16. According to this, the bottom line is, despite whatever PR there is to the contrary, Concierge Keys are simply bought. That whole tag line about a ‘loyalty program’ is hogwash. For me, this means that American Airlines is essentially saying “we could care less about your loyalty”. I love to travel, and have no intention of changing that. I fly, and have for the past few years, flown over 100k each year so I am Executive Platinum. However, because I am usually paying regular economy fares (I am paying the fares, not some corporation) I’m not racking up the $50k+; but, also not reaping the benefit of double or more EQMs for each flight flown – so my 100k+ is a legit 100k+ flown. I also, I now wonder why, go to great lengths to fly with American Airlines, e.g., I fly to Ireland quiet a lot, however American Airlines only offers a seasonal direct flight from NY, so off-season, despite multiple other carriers offering direct flights, I end up on multi-stop flights going through Madrid or London or who knows where. My guess is American’s take on this is “you fool!” Sadly, this is a lost opportunity for American Airlines. Corporate America is not going anywhere, and so there will always be fickle corporate accounts for the taking; however, individuals will not. Unless American can sell out all its flights with (discounted) corporate ticket purchases, it might want to reconsider its treatment of individuals. Even employees that leave those companies are not going to be loyal customers – as Paul (Nov. 8 at 11:35 am) said, because you get demoted. In the long run, wouldn’t it behoove American Airlines to also develop relationships with and offer perks to individuals who are not part of a corporate account, who may not have the dollar spend on each flight but over time it adds up, who are clearly loyal, and who do more for on the ground PR than any company. These are the people that fly and will be around long after fickle accounts have flipped – at least they will if their loyalty is acknowledged. Guess I’ll take my first world problem and trot back to my disillusioned, now second class, Executive Platinum bubble, at least until I speak to United and Delta to see what they are willing to offer.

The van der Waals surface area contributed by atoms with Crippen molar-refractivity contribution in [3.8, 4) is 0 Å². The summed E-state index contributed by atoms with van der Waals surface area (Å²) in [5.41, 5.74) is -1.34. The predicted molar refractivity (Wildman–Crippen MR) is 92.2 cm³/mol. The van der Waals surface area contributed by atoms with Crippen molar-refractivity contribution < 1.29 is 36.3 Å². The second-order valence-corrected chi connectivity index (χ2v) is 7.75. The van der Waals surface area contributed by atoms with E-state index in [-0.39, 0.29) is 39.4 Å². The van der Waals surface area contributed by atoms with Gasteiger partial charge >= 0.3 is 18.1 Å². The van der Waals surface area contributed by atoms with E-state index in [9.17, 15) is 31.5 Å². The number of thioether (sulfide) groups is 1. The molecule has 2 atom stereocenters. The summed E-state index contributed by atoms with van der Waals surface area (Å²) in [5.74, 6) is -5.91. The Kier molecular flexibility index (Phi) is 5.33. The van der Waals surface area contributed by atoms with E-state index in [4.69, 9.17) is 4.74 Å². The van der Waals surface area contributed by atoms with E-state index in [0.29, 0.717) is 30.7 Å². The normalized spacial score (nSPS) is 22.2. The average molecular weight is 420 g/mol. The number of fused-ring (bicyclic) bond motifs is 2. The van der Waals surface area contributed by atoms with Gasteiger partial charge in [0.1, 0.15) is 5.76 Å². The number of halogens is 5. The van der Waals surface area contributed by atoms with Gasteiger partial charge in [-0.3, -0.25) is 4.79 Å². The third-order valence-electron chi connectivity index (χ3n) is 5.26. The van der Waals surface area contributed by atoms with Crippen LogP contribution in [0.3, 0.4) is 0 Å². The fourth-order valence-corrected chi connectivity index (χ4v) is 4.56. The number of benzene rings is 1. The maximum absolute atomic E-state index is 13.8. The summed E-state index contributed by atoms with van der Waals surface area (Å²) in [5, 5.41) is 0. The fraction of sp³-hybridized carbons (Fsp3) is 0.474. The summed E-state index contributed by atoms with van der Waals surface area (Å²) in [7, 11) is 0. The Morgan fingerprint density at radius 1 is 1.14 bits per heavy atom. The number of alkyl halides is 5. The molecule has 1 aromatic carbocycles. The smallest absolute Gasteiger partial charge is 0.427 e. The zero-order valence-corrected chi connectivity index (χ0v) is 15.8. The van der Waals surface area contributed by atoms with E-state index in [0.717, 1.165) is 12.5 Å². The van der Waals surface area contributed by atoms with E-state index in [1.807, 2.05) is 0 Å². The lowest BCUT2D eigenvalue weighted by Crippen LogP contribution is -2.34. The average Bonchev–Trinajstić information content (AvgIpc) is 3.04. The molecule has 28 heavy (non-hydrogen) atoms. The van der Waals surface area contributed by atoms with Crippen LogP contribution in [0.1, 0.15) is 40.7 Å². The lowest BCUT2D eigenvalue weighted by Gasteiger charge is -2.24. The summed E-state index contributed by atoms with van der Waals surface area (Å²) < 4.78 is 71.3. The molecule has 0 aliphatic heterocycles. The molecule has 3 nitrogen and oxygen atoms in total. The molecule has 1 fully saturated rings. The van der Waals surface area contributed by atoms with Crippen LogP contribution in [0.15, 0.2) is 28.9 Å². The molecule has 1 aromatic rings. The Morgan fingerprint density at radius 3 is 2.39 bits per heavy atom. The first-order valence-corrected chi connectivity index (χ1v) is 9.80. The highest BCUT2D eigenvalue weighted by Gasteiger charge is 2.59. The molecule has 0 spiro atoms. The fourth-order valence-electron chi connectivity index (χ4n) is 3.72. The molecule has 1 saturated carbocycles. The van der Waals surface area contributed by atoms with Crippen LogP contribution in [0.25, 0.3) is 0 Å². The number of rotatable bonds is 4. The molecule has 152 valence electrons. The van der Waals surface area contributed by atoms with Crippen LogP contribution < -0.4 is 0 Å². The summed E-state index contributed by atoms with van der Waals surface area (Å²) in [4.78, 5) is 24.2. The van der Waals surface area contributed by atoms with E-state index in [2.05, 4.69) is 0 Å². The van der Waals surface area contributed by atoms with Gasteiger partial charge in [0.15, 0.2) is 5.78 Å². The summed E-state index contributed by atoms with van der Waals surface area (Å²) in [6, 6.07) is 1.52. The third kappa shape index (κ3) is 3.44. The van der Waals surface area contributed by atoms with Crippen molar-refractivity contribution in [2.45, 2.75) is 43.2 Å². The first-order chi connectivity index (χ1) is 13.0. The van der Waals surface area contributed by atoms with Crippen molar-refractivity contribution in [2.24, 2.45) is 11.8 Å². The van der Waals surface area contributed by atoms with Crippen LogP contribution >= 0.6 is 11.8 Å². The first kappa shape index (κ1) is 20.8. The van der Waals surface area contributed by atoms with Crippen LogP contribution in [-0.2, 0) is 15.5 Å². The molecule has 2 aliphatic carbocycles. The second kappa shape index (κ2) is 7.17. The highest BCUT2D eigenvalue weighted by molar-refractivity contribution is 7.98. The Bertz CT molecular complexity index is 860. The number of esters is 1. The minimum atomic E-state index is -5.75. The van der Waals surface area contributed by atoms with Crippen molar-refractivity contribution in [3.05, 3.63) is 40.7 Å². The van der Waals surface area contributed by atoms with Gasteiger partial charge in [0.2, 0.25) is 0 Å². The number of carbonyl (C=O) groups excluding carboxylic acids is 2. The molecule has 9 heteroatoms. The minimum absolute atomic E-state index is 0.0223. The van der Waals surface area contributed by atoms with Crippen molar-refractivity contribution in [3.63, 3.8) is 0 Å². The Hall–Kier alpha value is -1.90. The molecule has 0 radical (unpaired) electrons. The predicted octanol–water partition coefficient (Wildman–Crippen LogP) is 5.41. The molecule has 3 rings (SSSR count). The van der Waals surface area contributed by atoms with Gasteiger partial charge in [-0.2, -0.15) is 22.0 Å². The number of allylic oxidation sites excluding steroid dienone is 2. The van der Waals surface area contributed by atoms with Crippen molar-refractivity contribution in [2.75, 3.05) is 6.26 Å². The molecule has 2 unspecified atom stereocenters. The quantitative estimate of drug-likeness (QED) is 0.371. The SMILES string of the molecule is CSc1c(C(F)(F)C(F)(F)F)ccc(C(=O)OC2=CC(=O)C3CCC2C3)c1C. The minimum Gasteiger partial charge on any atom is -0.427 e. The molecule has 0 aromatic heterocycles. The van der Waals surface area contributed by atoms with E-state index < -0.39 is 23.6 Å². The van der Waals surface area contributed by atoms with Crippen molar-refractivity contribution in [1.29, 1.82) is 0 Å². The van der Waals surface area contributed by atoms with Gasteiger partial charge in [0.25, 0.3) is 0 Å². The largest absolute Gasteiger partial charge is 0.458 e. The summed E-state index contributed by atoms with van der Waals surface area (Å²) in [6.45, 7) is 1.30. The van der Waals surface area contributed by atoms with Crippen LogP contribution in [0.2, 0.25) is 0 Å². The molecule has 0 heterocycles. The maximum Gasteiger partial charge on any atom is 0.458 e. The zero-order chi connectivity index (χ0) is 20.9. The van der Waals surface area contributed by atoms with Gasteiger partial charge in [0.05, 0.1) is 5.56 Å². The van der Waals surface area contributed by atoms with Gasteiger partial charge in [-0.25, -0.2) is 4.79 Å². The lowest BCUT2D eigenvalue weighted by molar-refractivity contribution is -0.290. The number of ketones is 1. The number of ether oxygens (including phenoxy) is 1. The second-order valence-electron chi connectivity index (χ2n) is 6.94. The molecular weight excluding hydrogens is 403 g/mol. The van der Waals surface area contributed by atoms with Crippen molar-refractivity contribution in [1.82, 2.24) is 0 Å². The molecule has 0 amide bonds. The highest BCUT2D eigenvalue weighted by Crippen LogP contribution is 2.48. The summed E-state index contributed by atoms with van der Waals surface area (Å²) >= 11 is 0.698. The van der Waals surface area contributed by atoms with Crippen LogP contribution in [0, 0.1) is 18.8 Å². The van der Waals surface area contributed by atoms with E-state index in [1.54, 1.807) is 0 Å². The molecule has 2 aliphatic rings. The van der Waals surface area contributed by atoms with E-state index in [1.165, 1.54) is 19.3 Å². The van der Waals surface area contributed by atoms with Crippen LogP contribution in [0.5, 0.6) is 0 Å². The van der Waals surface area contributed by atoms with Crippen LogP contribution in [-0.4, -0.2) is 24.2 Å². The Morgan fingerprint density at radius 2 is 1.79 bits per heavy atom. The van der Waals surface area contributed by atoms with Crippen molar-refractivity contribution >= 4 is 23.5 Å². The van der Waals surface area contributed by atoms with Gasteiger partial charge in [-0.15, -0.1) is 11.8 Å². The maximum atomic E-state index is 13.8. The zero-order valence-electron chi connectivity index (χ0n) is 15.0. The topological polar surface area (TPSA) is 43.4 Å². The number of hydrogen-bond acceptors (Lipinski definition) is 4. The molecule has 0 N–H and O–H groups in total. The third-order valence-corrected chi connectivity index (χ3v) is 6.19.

17. When will everyone finally realize that AA is not the AA of the past. The leaders of today are not the leaders of the past that were true captains of industry. They have no loyalty to you so why do you have loyalty to them? Their only loyalty is to getting every dollar possible out of everyone. I had enough, so what I have been doing is looking at all the cost of a flight against all airlines using concur. I go to the less expensive one every time (Delta, Alaska, UA, sometime Multi). I kept track of my spend for a year against what AA was charging that week for flight A to B. Over the course of the year, I saved my company $5,932.22 by flying with others who were less expensive. Now if everyone just reading this started to do this, look how much it would hit their bottom line. Yeah, I sit in the back, and is it a real big deal? No it is not, and we have to stop allowing the Airlines to brain wash us into thinking it is. I am a big boy (Age) now. I do this knowing I am doing what is right for my company that feeds my family and the byproduct is giving less revenue to a company that truly doesn’t care about its customers. I bet if everyone started to do this and the revenue stream started to diminish it will lead to a change. I actually got a call this year from AA asking why my travel has gone down so much in comparison to other years. I told them just what I said above “You have no loyalty to me so why should I have loyalty to you? I am now flighting with the less expensive airline every week now.” The reception I got was cold like they didn’t care. Joke is on them… -$5,932.22. I know I have convinced several others to do this as I seen them on other airlines as well some even sat next to me.